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    loot/ backdrop

    Dear teachers,

    Would you be kind enough to tell me whether I am right with my interpretation of the expressions in bold in the following sentences from two English texts?

    “In eight days, his Spanish troops and German mercenaries killed around 4,000 Romans and looted works of art and literature.”

    loot (v) = spoil, plunder, ravage

    “The reports offered a grim backdrop to talks on Wednesday afternoon in Washington between President Obama and President Hamid Karzai of Afghanistan, whose office called the civilian deaths “unjustifiable and unacceptable.”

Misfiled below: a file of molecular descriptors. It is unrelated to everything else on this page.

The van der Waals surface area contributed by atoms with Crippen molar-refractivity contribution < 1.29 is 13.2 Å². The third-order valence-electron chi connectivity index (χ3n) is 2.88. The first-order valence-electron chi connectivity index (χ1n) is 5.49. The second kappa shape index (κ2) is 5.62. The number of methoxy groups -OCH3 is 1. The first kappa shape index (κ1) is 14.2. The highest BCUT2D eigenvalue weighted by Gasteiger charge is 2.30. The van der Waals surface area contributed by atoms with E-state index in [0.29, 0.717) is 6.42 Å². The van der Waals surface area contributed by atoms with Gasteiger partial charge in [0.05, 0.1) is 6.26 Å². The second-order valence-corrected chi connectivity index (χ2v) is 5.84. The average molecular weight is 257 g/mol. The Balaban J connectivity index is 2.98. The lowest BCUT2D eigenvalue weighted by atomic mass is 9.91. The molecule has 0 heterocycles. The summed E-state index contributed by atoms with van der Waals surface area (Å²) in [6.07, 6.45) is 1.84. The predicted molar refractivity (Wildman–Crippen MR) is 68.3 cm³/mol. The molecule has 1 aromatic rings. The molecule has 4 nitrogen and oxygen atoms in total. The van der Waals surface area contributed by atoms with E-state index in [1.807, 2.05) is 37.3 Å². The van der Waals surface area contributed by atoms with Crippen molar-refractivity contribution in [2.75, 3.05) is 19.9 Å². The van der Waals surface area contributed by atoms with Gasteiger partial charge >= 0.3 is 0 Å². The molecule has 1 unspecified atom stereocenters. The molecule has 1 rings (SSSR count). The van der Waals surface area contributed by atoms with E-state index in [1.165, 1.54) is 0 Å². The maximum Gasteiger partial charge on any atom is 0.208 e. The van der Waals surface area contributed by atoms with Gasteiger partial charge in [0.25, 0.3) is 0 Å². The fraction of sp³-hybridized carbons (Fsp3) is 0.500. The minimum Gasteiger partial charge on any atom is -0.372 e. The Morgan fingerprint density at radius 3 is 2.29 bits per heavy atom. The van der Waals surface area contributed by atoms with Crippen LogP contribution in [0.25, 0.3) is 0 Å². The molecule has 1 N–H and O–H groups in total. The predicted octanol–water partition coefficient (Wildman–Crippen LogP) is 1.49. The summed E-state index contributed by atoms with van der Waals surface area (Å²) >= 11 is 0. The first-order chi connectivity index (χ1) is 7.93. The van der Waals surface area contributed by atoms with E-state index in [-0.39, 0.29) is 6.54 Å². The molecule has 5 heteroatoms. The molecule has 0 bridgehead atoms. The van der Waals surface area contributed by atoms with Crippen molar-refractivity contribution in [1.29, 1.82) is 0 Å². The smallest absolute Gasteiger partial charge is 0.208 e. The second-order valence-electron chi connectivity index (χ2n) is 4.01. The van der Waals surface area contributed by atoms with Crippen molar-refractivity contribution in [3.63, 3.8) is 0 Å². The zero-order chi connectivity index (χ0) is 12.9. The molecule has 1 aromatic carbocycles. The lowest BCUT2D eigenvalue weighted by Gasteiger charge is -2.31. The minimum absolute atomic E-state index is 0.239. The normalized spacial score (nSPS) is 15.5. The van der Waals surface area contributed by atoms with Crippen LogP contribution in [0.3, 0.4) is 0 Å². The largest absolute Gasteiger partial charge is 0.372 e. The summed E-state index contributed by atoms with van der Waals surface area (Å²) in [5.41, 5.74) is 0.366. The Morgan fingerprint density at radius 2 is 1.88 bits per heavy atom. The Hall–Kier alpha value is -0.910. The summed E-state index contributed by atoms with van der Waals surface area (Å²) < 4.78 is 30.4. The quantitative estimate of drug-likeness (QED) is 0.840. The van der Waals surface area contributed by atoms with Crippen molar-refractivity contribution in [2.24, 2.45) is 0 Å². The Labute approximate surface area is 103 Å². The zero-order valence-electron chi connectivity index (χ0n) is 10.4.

backdrop = back-cloth, sets, set-scene

    Thank you for your efforts.



  1. konungursvia's Avatar
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    Re: loot/ backdrop

    Yes, but here you should interpret backdrop metaphorically, as context or situation.

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